Also, an overview of the event is available by Pam Frost Gorder of University Communications at The OSU. Go to:

Curiosity Navcam Left B image taken on Sol 1705, May 24, 2017.
Credit: NASA/JPL-Caltech

Now in Sol 1707, the NASA Curiosity Mars rover recently completed a drive of 48 feet (14.6 meters).

Following that drive, scientists decided against robot arm activities due to a lack of compelling targets and in deference to making the next drive longer.

Bedrock science

Michael Battalio, an atmospheric scientist at Texas A&M University reports that on Sol 1707, the rover’s Chemistry & Camera (ChemCam) will capture a raster of the “White Cap Mountain” bedrock, as well as a patch of dark undisturbed soil called “French Hill Pond.”

Curiosity Navcam Left B image taken on Sol 1705, May 24, 2017.
Credit: NASA/JPL-Caltech

Curiosity’s Mastcam is slated to document all of the ChemCam targets and will image “Googings Ledge” – a large, darker bedrock — and “The Twinnies,” a shadowed bedrock exposure cut off which are sedimentary members of the Murray formation, as well as “Soward Island,” which has exposed bedrock layers.

Next drive

Battalio notes that after a planned drive of nearly 100 feet (30 meters), ChemCam will perform an Autonomous Exploration for Gathering Increased Science (AEGIS) automated activity, and Navcam will document Curiosity’s new position.

Curiosity Front Hazcam Left B image taken on Sol 1706, May 24, 2017.
Credit: NASA/JPL-Caltech

Curiosity’s Sample Analysis at Mars (SAM) Instrument Suite is on tap to perform a methane dual enrichment activity on Sol 1709, which will compare a methane-enriched atmospheric sample to a non-enriched sample, Battalio adds.

When SAM takes atmospheric methane or oxygen measurements, Mars environmental specialists like to obtain a ChemCam passive sky observation within a few sols for an independent comparison. However, the times initially available in the plan around mid-sol to place a passive sky, Battalio points out, were not compatible with possible pointing azimuths, as we are so close to the new year (northern hemisphere spring equinox).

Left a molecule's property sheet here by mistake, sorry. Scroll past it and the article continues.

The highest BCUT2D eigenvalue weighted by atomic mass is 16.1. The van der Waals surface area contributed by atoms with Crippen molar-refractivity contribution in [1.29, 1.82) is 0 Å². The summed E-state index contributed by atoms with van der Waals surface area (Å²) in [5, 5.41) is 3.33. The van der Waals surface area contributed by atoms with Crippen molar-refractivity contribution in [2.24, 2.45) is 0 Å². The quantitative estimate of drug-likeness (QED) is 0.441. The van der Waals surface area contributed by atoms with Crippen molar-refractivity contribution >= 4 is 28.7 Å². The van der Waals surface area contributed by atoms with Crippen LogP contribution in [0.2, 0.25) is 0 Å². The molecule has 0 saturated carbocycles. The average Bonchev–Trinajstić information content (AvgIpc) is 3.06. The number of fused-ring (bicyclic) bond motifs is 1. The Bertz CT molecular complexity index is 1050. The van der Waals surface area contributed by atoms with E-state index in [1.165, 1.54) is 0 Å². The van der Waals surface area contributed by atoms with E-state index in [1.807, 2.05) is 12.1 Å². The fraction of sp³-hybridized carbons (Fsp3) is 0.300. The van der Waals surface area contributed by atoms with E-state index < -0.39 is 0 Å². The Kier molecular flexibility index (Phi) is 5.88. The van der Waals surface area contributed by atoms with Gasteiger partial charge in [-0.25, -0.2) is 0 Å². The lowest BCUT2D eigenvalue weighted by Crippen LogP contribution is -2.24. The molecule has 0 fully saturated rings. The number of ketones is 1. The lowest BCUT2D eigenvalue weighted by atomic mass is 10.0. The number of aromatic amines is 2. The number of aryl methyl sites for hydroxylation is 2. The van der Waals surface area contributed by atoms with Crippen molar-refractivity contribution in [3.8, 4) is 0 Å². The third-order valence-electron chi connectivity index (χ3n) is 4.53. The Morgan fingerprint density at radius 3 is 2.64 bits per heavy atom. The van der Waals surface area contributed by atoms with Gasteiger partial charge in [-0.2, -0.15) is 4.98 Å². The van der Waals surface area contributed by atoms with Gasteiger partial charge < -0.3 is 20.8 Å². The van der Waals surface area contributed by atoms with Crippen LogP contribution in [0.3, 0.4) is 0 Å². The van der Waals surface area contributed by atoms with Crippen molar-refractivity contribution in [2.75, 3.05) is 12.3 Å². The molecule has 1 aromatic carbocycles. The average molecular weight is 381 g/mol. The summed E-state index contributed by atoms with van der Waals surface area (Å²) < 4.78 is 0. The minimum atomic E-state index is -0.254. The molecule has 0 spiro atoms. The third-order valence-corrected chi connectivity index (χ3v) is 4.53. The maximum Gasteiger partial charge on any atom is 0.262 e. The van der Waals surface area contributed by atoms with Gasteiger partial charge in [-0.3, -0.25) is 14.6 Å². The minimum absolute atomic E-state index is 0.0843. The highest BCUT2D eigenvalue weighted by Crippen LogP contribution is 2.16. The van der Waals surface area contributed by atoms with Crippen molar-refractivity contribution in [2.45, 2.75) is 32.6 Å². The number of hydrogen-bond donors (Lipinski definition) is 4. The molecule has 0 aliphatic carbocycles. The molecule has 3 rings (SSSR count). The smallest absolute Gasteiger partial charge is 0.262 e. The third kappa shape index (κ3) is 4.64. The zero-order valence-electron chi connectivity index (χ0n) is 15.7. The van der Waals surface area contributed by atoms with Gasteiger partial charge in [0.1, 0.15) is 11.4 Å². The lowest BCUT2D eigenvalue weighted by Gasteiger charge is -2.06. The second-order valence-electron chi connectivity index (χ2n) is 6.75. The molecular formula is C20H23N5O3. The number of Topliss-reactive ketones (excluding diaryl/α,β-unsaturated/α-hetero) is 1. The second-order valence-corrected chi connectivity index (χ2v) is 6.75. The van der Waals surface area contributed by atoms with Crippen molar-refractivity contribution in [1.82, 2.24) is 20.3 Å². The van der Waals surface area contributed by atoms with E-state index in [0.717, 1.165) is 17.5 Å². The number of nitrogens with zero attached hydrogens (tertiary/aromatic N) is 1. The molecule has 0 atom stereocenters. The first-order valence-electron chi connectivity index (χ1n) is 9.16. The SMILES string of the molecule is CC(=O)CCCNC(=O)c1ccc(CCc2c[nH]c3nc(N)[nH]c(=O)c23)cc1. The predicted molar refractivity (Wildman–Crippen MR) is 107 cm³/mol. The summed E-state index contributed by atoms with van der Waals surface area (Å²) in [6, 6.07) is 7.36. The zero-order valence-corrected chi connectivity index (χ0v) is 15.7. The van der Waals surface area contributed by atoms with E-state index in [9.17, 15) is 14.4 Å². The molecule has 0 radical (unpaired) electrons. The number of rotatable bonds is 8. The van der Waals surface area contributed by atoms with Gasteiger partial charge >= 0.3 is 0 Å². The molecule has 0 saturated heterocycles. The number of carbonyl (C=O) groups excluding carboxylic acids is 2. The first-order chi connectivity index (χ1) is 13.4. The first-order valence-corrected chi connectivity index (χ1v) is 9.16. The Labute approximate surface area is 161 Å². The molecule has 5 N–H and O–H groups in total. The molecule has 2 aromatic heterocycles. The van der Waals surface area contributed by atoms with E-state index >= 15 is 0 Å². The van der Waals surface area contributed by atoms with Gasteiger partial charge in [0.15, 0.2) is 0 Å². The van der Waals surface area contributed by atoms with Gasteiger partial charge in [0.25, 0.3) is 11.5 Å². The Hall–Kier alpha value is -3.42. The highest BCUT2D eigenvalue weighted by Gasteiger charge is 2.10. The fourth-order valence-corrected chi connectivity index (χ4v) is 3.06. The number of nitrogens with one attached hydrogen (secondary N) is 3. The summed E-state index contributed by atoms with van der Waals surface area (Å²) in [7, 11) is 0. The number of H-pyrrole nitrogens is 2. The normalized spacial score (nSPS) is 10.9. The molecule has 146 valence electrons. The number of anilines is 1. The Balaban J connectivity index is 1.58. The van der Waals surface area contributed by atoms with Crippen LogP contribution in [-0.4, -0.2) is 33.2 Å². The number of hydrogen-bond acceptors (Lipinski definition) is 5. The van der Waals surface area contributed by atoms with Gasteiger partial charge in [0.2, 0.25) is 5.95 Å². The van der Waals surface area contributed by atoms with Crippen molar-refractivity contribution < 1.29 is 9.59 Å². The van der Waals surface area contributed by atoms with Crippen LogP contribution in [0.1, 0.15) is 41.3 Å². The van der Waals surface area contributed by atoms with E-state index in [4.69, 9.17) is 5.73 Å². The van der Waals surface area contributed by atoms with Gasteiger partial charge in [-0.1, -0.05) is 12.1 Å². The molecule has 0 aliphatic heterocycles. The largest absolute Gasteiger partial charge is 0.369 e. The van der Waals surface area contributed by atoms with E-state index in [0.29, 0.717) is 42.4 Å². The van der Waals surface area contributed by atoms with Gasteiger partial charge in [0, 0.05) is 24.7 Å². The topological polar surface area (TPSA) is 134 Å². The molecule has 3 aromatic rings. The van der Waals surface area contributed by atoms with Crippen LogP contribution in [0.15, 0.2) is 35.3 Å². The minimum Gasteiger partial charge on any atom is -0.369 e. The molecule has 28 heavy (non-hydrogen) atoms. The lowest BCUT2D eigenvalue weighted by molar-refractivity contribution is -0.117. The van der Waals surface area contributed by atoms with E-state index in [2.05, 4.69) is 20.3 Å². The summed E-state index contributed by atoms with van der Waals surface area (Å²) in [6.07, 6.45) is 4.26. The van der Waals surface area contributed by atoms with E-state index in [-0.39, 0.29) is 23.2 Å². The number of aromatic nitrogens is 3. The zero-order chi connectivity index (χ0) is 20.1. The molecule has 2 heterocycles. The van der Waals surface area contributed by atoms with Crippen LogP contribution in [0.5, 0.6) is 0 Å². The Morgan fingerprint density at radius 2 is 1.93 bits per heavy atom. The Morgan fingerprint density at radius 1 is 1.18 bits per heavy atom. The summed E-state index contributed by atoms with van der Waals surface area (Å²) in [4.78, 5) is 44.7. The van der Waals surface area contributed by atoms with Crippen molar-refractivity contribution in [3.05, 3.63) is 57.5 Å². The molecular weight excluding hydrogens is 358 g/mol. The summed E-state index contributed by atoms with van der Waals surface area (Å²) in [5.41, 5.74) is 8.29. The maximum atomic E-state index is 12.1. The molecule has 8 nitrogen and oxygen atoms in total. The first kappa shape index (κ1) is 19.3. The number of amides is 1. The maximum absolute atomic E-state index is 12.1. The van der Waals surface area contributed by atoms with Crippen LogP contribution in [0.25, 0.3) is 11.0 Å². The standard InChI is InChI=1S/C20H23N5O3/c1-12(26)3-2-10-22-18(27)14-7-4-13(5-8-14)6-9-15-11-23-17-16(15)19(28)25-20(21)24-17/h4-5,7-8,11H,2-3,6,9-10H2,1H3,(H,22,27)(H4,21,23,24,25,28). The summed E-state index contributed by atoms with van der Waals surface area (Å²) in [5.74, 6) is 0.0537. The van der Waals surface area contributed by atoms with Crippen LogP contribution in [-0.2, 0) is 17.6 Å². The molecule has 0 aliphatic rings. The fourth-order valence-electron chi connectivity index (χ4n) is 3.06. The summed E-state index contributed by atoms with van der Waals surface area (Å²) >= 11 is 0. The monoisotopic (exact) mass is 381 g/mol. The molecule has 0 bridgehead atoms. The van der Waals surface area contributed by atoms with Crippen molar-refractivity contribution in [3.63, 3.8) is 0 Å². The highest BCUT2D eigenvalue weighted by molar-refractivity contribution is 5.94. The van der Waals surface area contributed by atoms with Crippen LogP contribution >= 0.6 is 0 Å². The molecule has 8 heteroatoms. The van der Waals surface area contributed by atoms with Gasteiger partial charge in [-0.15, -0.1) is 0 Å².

Weekend plan: power restrictions

“In anticipation of potential power restrictions in the weekend plan, we attempted a long morning imaging suite a couple of sols early, which would include a passive sky measurement; however, we were forced to defer those plans due to power restrictions in the current plan,” Battalio reports.

“Instead of losing the science time altogether, we noticed that the mid-sol time was compatible for taking a ChemCam calibration measurement. This calibration will be taken on Sol 1708 in preparation for the next passive sky,” Battalio explains. “This just proves that while doing science on another planet can be frustrating at times, it is always rewarding.”

Curiosity Mastcam Right image taken on Sol 1705, May 23, 2017.
Credit: NASA/JPL-Caltech/MSSS


Ingest time

On Sol 1708, the plan calls for a 30-minute Navcam dust devil movie to be taken around noon on Sol 1708.

The robot’s Rover Environmental Monitoring Station (REMS) is also slated to capture the standard top-of-the-hour 5 minute observations and 19 hour-long observation blocks, Battalio says, which will include observations during the “ingest times” of the SAM methane activity.

Curiosity Mastcam Left image taken on Sol 1705, May 24, 2017.
Credit: NASA/JPL-Caltech/MSSS

Also, the Dynamic Albedo of Neutrons (DAN) experiment will take approximately 9 hours of passive and 20 minutes of post-drive active observations.






Road map

Meanwhile, a new Curiosity traverse map through Sol 1705 has been issued.


This map shows the route driven by NASA’s Mars rover Curiosity through the 1705 Martian day, or sol, of the rover’s mission on Mars (May 22, 2017). Numbering of the dots along the line indicate the sol number of each drive. North is up. The scale bar is 1 kilometer (~0.62 mile).

From Sol 1703 to Sol 1705, Curiosity had driven a straight line distance of about 23.43 feet (7.14 meters), bringing the rover’s total odometry for the mission to 10.25 miles (16.50 kilometers).

The base image from the map is from the High Resolution Imaging Science Experiment Camera (HiRISE) onboard NASA’s Mars Reconnaissance Orbiter.


Earth orbit is a junkyard of human-made space clutter.
Credit: Space Junk 3D, LLC. Melrae Pictures

A passionate plea to curb space waste issues – that’s at the heart of a patent pending Solar Space Waste Incineration System.

According to John Arwood the idea is a unique step forward in dealing with the growing problem of orbiting space waste and junk. His system, he explains, is a solution that can provide a way of managing waste from orbiting inhabited structures to prevent adding to the problem of orbiting space garbage.